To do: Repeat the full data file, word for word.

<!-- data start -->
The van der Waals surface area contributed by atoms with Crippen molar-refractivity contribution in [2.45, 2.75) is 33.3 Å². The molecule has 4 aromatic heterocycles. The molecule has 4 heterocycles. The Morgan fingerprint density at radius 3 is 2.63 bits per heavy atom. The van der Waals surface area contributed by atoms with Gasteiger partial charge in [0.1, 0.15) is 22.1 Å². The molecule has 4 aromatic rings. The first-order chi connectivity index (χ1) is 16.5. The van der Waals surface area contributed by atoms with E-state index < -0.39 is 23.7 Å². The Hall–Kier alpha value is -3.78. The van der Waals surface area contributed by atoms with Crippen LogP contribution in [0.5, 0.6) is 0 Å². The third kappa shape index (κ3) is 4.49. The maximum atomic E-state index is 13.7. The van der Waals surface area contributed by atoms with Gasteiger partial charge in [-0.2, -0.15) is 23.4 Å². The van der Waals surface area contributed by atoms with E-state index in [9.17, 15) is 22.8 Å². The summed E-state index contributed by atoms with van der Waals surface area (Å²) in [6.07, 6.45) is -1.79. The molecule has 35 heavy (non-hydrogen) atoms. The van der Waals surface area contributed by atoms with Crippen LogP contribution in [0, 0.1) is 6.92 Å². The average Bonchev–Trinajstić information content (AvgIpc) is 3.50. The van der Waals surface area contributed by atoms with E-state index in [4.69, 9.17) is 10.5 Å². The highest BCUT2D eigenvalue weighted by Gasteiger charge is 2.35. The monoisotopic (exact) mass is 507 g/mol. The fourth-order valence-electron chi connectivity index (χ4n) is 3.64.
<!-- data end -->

The van der Waals surface area contributed by atoms with Crippen molar-refractivity contribution in [2.45, 2.75) is 33.3 Å². The molecule has 4 aromatic heterocycles. The molecule has 4 heterocycles. The Morgan fingerprint density at radius 3 is 2.63 bits per heavy atom. The van der Waals surface area contributed by atoms with Gasteiger partial charge in [0.1, 0.15) is 22.1 Å². The molecule has 4 aromatic rings. The first-order chi connectivity index (χ1) is 16.5. The van der Waals surface area contributed by atoms with E-state index < -0.39 is 23.7 Å². The Hall–Kier alpha value is -3.78. The van der Waals surface area contributed by atoms with Crippen LogP contribution in [0.5, 0.6) is 0 Å². The third kappa shape index (κ3) is 4.49. The maximum atomic E-state index is 13.7. The van der Waals surface area contributed by atoms with Gasteiger partial charge in [-0.2, -0.15) is 23.4 Å². The van der Waals surface area contributed by atoms with E-state index in [9.17, 15) is 22.8 Å². The summed E-state index contributed by atoms with van der Waals surface area (Å²) in [6.07, 6.45) is -1.79. The molecule has 35 heavy (non-hydrogen) atoms. The van der Waals surface area contributed by atoms with Crippen LogP contribution in [0, 0.1) is 6.92 Å². The average Bonchev–Trinajstić information content (AvgIpc) is 3.50. The van der Waals surface area contributed by atoms with E-state index in [4.69, 9.17) is 10.5 Å². The highest BCUT2D eigenvalue weighted by Gasteiger charge is 2.35. The monoisotopic (exact) mass is 507 g/mol. The fourth-order valence-electron chi connectivity index (χ4n) is 3.64.